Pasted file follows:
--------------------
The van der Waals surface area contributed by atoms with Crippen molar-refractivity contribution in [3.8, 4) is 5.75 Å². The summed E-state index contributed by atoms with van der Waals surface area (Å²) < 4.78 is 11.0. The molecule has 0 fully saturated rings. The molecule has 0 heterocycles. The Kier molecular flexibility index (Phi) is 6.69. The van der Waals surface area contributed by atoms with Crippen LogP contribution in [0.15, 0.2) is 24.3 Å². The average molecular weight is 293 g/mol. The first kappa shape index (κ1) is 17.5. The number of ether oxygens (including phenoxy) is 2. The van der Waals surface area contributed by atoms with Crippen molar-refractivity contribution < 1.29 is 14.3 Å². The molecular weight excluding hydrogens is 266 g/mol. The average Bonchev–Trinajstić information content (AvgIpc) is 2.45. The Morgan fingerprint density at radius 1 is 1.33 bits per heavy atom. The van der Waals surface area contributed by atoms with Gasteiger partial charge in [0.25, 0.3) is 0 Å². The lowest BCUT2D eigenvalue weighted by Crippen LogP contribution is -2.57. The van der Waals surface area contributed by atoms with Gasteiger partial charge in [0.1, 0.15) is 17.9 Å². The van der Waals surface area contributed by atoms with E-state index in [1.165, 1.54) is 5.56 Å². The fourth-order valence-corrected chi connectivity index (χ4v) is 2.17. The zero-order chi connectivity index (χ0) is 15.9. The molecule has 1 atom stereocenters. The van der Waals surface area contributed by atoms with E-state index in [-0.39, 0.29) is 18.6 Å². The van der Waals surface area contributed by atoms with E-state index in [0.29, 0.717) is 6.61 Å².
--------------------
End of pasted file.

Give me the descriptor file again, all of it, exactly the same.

The van der Waals surface area contributed by atoms with Crippen molar-refractivity contribution in [3.8, 4) is 5.75 Å². The summed E-state index contributed by atoms with van der Waals surface area (Å²) < 4.78 is 11.0. The molecule has 0 fully saturated rings. The molecule has 0 heterocycles. The Kier molecular flexibility index (Phi) is 6.69. The van der Waals surface area contributed by atoms with Crippen LogP contribution in [0.15, 0.2) is 24.3 Å². The average molecular weight is 293 g/mol. The first kappa shape index (κ1) is 17.5. The number of ether oxygens (including phenoxy) is 2. The van der Waals surface area contributed by atoms with Crippen molar-refractivity contribution < 1.29 is 14.3 Å². The molecular weight excluding hydrogens is 266 g/mol. The average Bonchev–Trinajstić information content (AvgIpc) is 2.45. The Morgan fingerprint density at radius 1 is 1.33 bits per heavy atom. The van der Waals surface area contributed by atoms with Gasteiger partial charge in [0.25, 0.3) is 0 Å². The lowest BCUT2D eigenvalue weighted by Crippen LogP contribution is -2.57. The van der Waals surface area contributed by atoms with Gasteiger partial charge in [0.1, 0.15) is 17.9 Å². The van der Waals surface area contributed by atoms with E-state index in [1.165, 1.54) is 5.56 Å². The fourth-order valence-corrected chi connectivity index (χ4v) is 2.17. The zero-order chi connectivity index (χ0) is 15.9. The molecule has 1 atom stereocenters. The van der Waals surface area contributed by atoms with E-state index in [-0.39, 0.29) is 18.6 Å². The van der Waals surface area contributed by atoms with E-state index in [0.29, 0.717) is 6.61 Å².